The Consent Exception of ECPA

As noted above, interception of electronic communications is not prohibited by ECPA if one of the parties to the communications has consented to the interception. Consent is not defined by ECPA; nor do precise instructions of how and when consent may be obtained under ECPA appear in regulation. Therefore, it has been left largely to the courts to determine when consent to intercept a communication otherwise covered by ECPA's prohibitions has been granted.16 There have been few cases dealing with ECPA's application to online advertising providers and none examining ECPA's application to agreements between ISP providers and online advertising providers. As a result, many open-ended questions exist regarding how to obtain adequate consent. This section first will examine whether the consent exception to ECPA applies to data collection agreements between online advertising providers and website operators. It will then examine whether and how the consent exception applies to data collection agreements between ISPs and online advertising providers.

Data Collection Agreements Between Websites Operators and Online Advertising Providers

Agreements for online advertising providers to monitor certain web traffic may be between the online advertising provider and the website operators seeking to have ads placed on their sites. The advertising providers receive information about user activity on participating websites and aggregate that data to better target ads. In litigation against the online advertising provider DoubleClick for violations of ECPA, the court examined whether websites were "users" of electronic communications services under ECPA.17 ECPA defines a "user" as "any person or entity who (A) uses an electronic communication service; and (B) is duly authorized by the provider of such service to engage in such use."18 The court reasoned that websites are "users" (and, therefore, "parties to the communications" at issue) because they actively respond to requests they receive over electronic communications services by deciding whether to send the requested document, breaking the document down into TCP/IP protocol, and sending the packets over the Internet.19 Because websites are "users" of electronic communications, the court found that websites are also "parties to the communications" in dispute; therefore, website owners have the ability to consent to a communication's interception.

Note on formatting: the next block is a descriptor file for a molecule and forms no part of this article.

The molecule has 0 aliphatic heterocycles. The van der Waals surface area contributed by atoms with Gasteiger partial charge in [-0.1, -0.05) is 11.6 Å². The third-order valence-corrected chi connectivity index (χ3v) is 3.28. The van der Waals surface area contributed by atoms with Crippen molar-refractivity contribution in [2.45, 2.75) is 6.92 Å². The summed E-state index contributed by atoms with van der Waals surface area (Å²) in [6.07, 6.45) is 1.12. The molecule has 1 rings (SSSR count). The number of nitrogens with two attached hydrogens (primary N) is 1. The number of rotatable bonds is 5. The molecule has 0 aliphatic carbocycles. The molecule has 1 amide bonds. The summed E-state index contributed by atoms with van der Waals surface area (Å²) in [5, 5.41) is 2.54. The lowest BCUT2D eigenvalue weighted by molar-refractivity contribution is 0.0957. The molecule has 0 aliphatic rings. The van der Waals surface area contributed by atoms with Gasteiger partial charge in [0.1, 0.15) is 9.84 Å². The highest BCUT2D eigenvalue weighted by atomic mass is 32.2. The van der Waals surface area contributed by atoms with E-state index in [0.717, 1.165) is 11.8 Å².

The court also held that the website operators had consented, by virtue of their contract with DoubleClick, to allow the company to intercept certain traffic on their websites in order to target advertising to website visitors.21 Consent for private interceptions of electronic communications cannot be granted if the purpose of the interception is the commission of criminal or tortious conduct.22 The court noted that the focus of the determination of criminal or tortious purpose under ECPA is "not upon whether the interception itself violated another law; it is upon whether the purpose for the interception-its intended use-was criminal or tortious."23 Applying that standard, the court found that the plaintiffs had not alleged that DoubleClick's primary motivation for intercepting communications was to injure plaintiffs tortiously. In the court's view, even if DoubleClick's actions ultimately proved tortious or criminal, there was no evidence that DoubleClick was motivated by tortious intent. As a result, the court found that the consent exception to ECPA was satisfied.

In a similar suit against online advertising provider Pharmatrak, the court outlined limitations to the consent exception regarding these types of agreements. In that case, Pharmatrak had contracted with certain drug companies to provide advertising on their websites. Included in the agreement was permission for the advertising provider to record certain web traffic that did not include personally identifiable information.25 Perhaps inadvertently, the online advertising provider did collect a small amount of personally identifiable information though it had pledged not to do so. The advertiser argued that consent had been granted for such interception. The court disagreed. According to the court, it is for the party granting consent to define its scope, and the parties in this case had not consented to the collection of personally identifiable information.26 In collecting personally identifiable information by intercepting data without the consent of one of the parties, the online advertiser potentially had violated ECPA, but may have lacked the requisite intent to be found liable under the statute.27 The appeals court directed the trial court to conduct further investigation into the matter.